Massachusetts Requirements

massachusetts flagAccording to state regulations, aspiring journeyman electricians in MA must complete at least 600 hours of classroom instruction. Most schools offer 12-month courses, allowing students to earn the necessary hours in exactly one year.

However, some programs may take closer to 10 or 24 months, depending on where you attend classes.

Before you can qualify for electrician jobs in Massachusetts, you’ll need to obtain a journeyman electrician license from the Board of State Examiners of Electrician Licensing.

Certification Requirements

To apply for your certification, you’ll need to submit the following:

  1. An application form
  2. Your high school diploma and proof of completion of at least 600 hours of accredited journeyman electrician course curriculum
  3. A signed Employment Verification form from your apprenticeship supervisor documenting 8,000 hours of supervised work experience
  4. A Criminal Offender Record Information (CORI) background check
  5. Payment of the $226 application and exam fee

Licensing Fees

Applicants must then take and pass the state certification exam for journeyman electricians in MA. Those who pass their tests must pay an additional licensing fee of $104 and will receive their official electrician license the same day.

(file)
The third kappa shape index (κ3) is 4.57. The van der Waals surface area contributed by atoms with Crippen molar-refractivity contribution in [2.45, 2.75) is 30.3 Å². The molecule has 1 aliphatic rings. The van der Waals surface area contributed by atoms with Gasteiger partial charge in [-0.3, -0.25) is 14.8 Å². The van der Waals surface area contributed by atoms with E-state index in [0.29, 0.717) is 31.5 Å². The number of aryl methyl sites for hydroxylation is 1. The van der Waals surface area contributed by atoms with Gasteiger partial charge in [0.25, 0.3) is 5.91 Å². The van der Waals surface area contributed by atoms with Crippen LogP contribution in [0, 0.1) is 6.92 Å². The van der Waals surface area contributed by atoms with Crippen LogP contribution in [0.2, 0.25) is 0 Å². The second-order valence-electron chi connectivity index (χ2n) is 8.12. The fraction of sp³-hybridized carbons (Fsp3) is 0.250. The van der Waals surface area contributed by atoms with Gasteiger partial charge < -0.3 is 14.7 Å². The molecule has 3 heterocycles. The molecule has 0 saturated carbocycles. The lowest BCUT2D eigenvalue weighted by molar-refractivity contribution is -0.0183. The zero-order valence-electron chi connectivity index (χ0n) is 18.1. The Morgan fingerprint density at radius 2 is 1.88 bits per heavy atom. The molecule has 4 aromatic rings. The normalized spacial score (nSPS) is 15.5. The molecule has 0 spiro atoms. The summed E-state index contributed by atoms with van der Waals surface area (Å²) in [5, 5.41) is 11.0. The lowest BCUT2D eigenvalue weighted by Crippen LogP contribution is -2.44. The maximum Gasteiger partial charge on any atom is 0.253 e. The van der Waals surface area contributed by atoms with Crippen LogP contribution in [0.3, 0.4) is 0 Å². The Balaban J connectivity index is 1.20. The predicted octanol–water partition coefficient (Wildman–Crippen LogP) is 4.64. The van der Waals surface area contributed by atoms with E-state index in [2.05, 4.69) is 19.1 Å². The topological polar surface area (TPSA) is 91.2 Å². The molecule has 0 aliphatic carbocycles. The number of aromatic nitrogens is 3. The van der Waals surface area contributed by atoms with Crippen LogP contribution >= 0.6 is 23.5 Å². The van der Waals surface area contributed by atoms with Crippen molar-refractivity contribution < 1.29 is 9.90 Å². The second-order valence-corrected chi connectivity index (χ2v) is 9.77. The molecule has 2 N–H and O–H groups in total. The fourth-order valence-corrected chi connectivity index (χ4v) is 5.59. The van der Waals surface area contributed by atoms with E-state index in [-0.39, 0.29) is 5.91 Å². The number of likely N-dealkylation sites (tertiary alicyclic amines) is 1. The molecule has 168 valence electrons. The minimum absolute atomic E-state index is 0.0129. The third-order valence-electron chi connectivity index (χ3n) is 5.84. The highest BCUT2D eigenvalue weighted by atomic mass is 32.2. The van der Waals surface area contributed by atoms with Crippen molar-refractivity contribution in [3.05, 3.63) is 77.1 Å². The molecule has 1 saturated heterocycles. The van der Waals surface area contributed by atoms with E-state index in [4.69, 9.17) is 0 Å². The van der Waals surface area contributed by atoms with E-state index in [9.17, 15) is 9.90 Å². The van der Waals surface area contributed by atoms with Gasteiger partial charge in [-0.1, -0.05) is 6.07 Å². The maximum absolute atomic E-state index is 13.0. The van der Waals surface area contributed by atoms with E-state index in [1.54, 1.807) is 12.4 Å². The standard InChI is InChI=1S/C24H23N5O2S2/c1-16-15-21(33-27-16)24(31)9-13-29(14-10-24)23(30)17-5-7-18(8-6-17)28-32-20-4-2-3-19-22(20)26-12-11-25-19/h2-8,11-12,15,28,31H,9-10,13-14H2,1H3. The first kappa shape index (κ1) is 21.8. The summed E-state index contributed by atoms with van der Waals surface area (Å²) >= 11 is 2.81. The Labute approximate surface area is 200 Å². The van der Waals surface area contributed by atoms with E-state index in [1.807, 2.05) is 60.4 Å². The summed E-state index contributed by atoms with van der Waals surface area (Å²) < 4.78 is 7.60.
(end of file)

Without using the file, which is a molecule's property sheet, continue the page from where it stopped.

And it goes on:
In addition to completing an accredited training program, aspiring electricians in MA must gain real-world electrician experience through state-approved apprenticeships.

Some schools partner with local contractors to set up externships for students. However, you can also use the Massachusetts Division of Apprenticeship Standards (DAS) to find available programs.

Apprenticeship Skills

During your apprenticeship, you’ll apply all the skills you learned during your educational program, including:

  • Conduit and electrical system installation
  • Running wires
  • Motor, outlet, and light fixture installation
  • Electrical maintenance, upkeep, and repair

Tracking Work Hours

To ensure apprentices stay on track for meeting the required hours for electricians in MA, supervisors must document each student’s training and work hours for the duration of the program. Once their apprenticeship is over, the student can submit this signed form when applying for state licensure.